Title: The Universe in Miniature in Miniature
Author: Patrick Somerville
Publisher: Featherproof Books
Genre: Short Stories, Literary Fiction
PP: 307 pages
Looking for a collection of stories that never bores? That always retains its flavor and texture? In his new collection of short stories Patrick Somerville has, with scattered precision, invented a whole new genre. The stories are intertwined in an Escheresque way that allow you to discover them again and again, backwards and forwards, sideways and roundabout. If you are a fan of The Hitchhiker’s Guide to the Galaxy and Alice Through the Looking Glass, if you enjoy science fiction and love stories, and if you like a little apocalyptic darkness mixed in with your post-millennial philosophy you will fall in love with these stories. If you want to know the answer to: what should you do with a billion dollars? Then read this book.
For example, the opening tale, which gives the collection its name, introduces us to the School of Surreal Thought and Design. SSTD makes an appearance in other stories that do not involve the characters of the first. Similarly, the random stabbing of a young man on the street plays a role in at least three of the stories. Characters, meanwhile, make an appearance in seemingly unrelated stories, serving to provide a common thread. More important, virtually all of the stories are at heart about their characters, characters often broken in one way or another. Those who are damaged often are, as one says, “stuck in time” or, in the words of another, represent “the human mind trapped by itself in a vacuum but there’s a very small window somehow within this empty and airless prison.”
This is Patrick Somerville’s most ambitious book by a mile. The characters and situations here are so delightfully varied. In these stories we encounter a group of college students with bizarre self-designated assignments. A somewhat washed up sci-fi writer and his balding friend. A man in the middle of a nervous breakdown. This book stands in stark contrast with other collections I’ve read recently, where it can feel like the same character is being used in ever story, re-named again and again.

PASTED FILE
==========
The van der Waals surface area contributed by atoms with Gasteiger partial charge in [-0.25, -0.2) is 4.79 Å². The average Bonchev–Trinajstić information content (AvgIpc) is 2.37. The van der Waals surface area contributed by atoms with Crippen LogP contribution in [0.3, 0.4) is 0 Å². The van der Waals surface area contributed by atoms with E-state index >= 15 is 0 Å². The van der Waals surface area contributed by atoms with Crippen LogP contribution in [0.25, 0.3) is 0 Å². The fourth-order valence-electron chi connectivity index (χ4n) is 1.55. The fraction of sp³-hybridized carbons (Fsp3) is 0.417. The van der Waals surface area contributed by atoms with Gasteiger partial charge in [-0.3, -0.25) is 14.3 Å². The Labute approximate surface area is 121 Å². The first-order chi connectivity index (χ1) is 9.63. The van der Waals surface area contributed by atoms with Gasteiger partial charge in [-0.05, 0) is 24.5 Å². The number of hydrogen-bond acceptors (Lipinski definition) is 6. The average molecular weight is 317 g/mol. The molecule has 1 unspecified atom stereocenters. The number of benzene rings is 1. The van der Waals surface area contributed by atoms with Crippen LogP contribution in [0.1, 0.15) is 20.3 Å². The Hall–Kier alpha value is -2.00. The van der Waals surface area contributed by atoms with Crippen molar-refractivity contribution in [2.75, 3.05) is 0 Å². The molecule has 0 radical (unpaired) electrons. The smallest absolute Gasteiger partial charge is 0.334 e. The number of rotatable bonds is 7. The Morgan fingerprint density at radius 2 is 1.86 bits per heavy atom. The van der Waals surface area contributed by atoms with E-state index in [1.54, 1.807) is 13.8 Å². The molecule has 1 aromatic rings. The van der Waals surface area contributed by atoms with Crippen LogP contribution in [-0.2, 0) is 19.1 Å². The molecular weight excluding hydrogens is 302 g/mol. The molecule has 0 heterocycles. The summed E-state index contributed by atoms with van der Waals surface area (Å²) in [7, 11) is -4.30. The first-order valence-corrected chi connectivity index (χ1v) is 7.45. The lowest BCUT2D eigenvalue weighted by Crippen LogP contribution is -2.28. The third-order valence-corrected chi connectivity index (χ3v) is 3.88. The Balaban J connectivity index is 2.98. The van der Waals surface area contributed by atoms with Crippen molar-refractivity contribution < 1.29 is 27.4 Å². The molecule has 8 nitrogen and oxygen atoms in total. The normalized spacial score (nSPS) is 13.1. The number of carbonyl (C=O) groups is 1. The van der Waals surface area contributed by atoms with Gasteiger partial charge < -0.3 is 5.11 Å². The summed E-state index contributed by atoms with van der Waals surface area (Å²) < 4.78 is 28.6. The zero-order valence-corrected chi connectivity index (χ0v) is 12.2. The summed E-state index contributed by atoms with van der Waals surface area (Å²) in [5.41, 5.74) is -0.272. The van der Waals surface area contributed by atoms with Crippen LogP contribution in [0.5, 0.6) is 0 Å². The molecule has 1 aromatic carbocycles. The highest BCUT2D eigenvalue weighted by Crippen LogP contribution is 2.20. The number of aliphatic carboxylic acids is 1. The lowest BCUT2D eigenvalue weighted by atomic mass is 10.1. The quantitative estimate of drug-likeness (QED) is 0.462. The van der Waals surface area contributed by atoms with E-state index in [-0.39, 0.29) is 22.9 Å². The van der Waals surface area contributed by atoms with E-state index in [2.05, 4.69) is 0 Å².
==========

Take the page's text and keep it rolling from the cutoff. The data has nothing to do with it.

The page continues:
I was also impressed by how comfortably Somerville shifted tone and genre, which came as something as a surprise considering that his earlier books were traditionally literature (with a few shots of oddness here and there). “No Sun”, for example, is a grizzly, stripped down tale of survival in the vein of Justin Cronin’s “The Passage”. The next story, Varra in the Woods, is a straight-up horror story with parental overtones, while “The Wildlife Biologist” is a very honest, naturalistic and probing look at high school lust and middle-age failures.
Combining a light touch of science fiction with greater emphasis on the characters, “The Machine of Understanding Other People” also helps epitomize Somerville’s “genre-busting.” Yet it also reminds us that the work as a whole may be its own machine of understanding other people, one that tends to give insight into not only the empty prison but, more important, the window.
Any fan of genre-bending, compassionate characters and general goofiness should give this book a shot.